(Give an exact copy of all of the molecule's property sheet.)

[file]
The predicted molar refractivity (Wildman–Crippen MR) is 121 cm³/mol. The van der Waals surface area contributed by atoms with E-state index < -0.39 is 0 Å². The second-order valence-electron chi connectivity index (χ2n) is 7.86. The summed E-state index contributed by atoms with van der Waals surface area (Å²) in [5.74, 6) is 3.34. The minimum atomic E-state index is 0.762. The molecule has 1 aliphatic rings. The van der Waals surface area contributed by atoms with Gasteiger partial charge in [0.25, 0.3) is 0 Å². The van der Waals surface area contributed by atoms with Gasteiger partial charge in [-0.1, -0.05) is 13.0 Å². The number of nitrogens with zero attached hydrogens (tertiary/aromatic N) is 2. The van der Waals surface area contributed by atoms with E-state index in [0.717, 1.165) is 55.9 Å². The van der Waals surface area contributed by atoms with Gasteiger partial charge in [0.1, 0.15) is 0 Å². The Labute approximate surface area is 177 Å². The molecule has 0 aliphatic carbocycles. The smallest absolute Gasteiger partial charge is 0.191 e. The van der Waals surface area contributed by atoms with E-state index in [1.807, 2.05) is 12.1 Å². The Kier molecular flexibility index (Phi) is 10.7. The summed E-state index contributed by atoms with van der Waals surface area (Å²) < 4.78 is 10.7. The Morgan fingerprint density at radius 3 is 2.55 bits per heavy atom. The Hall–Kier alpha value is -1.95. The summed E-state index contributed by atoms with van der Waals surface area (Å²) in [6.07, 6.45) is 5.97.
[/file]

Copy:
The predicted molar refractivity (Wildman–Crippen MR) is 121 cm³/mol. The van der Waals surface area contributed by atoms with E-state index < -0.39 is 0 Å². The second-order valence-electron chi connectivity index (χ2n) is 7.86. The summed E-state index contributed by atoms with van der Waals surface area (Å²) in [5.74, 6) is 3.34. The minimum atomic E-state index is 0.762. The molecule has 1 aliphatic rings. The van der Waals surface area contributed by atoms with Gasteiger partial charge in [0.25, 0.3) is 0 Å². The van der Waals surface area contributed by atoms with Gasteiger partial charge in [-0.1, -0.05) is 13.0 Å². The number of nitrogens with zero attached hydrogens (tertiary/aromatic N) is 2. The van der Waals surface area contributed by atoms with E-state index in [0.717, 1.165) is 55.9 Å². The van der Waals surface area contributed by atoms with Gasteiger partial charge in [0.1, 0.15) is 0 Å². The Labute approximate surface area is 177 Å². The molecule has 0 aliphatic carbocycles. The smallest absolute Gasteiger partial charge is 0.191 e. The van der Waals surface area contributed by atoms with E-state index in [1.807, 2.05) is 12.1 Å². The Kier molecular flexibility index (Phi) is 10.7. The summed E-state index contributed by atoms with van der Waals surface area (Å²) < 4.78 is 10.7. The Morgan fingerprint density at radius 3 is 2.55 bits per heavy atom. The Hall–Kier alpha value is -1.95. The summed E-state index contributed by atoms with van der Waals surface area (Å²) in [6.07, 6.45) is 5.97.